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Stem cell treatment spurs cartilage growth

Compound prompts manufacture of lost connective tissue in mice

A small molecule dubbed kartogenin encourages stem cells to take on the characteristics of cells that make cartilage, a new study shows. And treatment with kartogenin allowed many mice with arthritis-like cartilage damage in a knee to regain the ability to use the joint without pain.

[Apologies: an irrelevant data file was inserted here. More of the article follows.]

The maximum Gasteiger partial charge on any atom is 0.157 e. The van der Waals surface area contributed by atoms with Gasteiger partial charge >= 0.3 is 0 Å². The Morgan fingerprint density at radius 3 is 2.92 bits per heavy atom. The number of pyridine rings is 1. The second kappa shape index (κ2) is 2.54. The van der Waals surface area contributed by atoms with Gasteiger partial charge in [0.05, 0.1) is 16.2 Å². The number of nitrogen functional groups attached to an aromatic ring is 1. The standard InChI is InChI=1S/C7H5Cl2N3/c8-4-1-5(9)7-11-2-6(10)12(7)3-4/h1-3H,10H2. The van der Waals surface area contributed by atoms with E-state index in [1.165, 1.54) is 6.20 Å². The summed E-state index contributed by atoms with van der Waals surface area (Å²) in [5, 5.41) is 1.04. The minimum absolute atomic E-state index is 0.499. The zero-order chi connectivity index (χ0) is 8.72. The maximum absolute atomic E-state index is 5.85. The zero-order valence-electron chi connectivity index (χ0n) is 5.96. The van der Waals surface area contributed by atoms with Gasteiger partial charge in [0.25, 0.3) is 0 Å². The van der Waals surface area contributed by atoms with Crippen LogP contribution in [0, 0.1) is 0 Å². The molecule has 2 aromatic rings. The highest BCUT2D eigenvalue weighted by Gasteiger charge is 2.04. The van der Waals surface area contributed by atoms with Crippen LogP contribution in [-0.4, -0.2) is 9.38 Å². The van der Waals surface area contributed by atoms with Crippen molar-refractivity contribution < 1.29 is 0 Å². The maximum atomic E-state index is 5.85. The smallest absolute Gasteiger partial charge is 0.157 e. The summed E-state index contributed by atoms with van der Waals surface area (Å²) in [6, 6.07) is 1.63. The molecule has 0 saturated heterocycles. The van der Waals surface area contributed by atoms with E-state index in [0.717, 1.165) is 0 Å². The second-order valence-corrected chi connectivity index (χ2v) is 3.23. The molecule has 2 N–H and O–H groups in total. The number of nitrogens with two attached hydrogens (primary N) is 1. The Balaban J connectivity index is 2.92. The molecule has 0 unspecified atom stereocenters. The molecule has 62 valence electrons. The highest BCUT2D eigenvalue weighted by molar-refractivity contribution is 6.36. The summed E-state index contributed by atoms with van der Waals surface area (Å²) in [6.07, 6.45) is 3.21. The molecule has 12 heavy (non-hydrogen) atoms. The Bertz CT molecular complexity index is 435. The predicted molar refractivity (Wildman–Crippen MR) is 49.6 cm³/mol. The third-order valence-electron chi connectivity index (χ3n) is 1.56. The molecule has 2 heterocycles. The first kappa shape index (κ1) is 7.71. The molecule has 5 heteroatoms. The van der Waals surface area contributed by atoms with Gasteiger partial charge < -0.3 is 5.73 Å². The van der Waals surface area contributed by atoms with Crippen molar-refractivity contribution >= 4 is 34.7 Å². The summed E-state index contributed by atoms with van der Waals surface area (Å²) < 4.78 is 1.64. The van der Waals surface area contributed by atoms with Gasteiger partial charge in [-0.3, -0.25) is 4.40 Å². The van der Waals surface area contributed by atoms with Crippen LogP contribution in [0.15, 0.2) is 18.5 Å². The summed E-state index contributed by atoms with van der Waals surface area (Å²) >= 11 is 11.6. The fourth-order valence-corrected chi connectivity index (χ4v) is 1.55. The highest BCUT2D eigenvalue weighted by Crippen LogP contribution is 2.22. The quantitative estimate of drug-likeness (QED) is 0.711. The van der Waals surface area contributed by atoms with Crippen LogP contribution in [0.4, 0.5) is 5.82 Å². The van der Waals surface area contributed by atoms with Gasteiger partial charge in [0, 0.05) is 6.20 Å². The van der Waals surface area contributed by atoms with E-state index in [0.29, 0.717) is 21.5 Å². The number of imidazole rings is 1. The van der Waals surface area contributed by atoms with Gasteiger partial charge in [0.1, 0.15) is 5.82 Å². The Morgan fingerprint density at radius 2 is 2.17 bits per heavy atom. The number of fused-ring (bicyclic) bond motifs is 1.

The findings provide new clues in the long-running effort to find ways to regenerate cartilage, a central puzzle in the battle against osteoarthritis, scientists report online April 5 in Science.

The new approach taps into mesenchymal stem cells, which naturally reside in cartilage and give rise to cells that make connective tissue. These include chondrocytes, the only cells in the body that manufacture cartilage. Kartogenin steers the stem cells to wake up and take on cartilage-making duties. This is an essential step in the cartilage repair that falls behind in people with osteoarthritis, the most common kind of arthritis, which develops from injury or long-term joint use.

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